Retired military leaders say many Americans are 'Too Fat to Fight'

Stating that the obesity epidemic is a threat to national security, a coalition of former military personnel issued a report to Congress.

Echoing sentiments expressed by First Lady Michelle Obama - that the obesity epidemic is not merely a healthcare crisis, but a threat to national security - a coalition of former military personnel issued a report to Congress titled "Too Fat to Fight."

The study, signed by former ranking members of the U.S. military, states that 27 percent of Americans who are of age to join the armed forces would not be able to do so due to the physical limitations inherent of unhealthy weight. If the growing rate of childhood obesity continues - the Centers for Disease Control and Prevention states that it's tripled since 1980 - the servicemen say future generations will have even more trouble finding healthy new recruits to defend the country.

"Being overweight or obese turns out to be the leading medical reason why applicants fail to qualify for military service," write the authors. "Today, otherwise excellent recruit prospects, some of them with generations of sterling military service in their family history, are being turned away because they are just too overweight."

In addition to making situations requiring physical exertion substantially more difficult, the conditions of overweight individuals and obesity can lead to the need to buy Actos to treat diabetes and the need to buy Lipitor to reduce the chances of experiencing a heart attack due to excessively high cholesterol levels. Both of these treatments are available as cheap drugs from Canada from a Canadian internet pharmacy.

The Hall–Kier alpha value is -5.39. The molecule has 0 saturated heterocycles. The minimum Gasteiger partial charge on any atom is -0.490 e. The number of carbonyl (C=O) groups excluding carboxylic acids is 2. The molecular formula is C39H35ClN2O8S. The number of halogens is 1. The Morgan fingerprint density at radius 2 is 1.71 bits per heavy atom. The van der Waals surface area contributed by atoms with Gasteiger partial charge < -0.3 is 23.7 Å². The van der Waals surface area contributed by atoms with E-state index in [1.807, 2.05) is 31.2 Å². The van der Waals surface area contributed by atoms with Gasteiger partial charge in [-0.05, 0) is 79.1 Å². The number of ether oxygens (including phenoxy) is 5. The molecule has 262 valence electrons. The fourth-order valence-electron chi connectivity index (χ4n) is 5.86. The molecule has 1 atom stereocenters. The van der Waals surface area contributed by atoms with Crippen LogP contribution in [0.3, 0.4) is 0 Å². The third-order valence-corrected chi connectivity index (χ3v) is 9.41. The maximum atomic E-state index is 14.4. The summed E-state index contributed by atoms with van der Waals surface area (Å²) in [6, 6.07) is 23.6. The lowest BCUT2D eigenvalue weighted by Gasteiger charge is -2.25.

Military members attack junk food in schools
The organization of retired military officials - called Mission: Readiness - is asking Congress to do more to remove junk food from schools. Citing a University of Minnesota study from March, the servicemen note that vending machines are present at almost 90 percent of high schools nationwide, and of those, not quite 10 percent offer alternatives to unhealthy candy and chips typical of vending machines.

In support of Mission: Readiness' initiative, General Richard B. Myers, chairman of the Joint Chiefs of Staff under George W. Bush from 2001 to 2005, contributed an op-ed to the news site Politico. He makes a point to say that parents have the greatest responsibility to make sure their children are healthy. However, noting statistics that say kids are absorbing almost half of their daily calories while at school, he says more must be done to improve nutrition on the educational front.

"When parents send their children off with a brown bag or lunch money, they shouldn’t have to worry about being undermined by junk food for sale at school," writes the four-star general.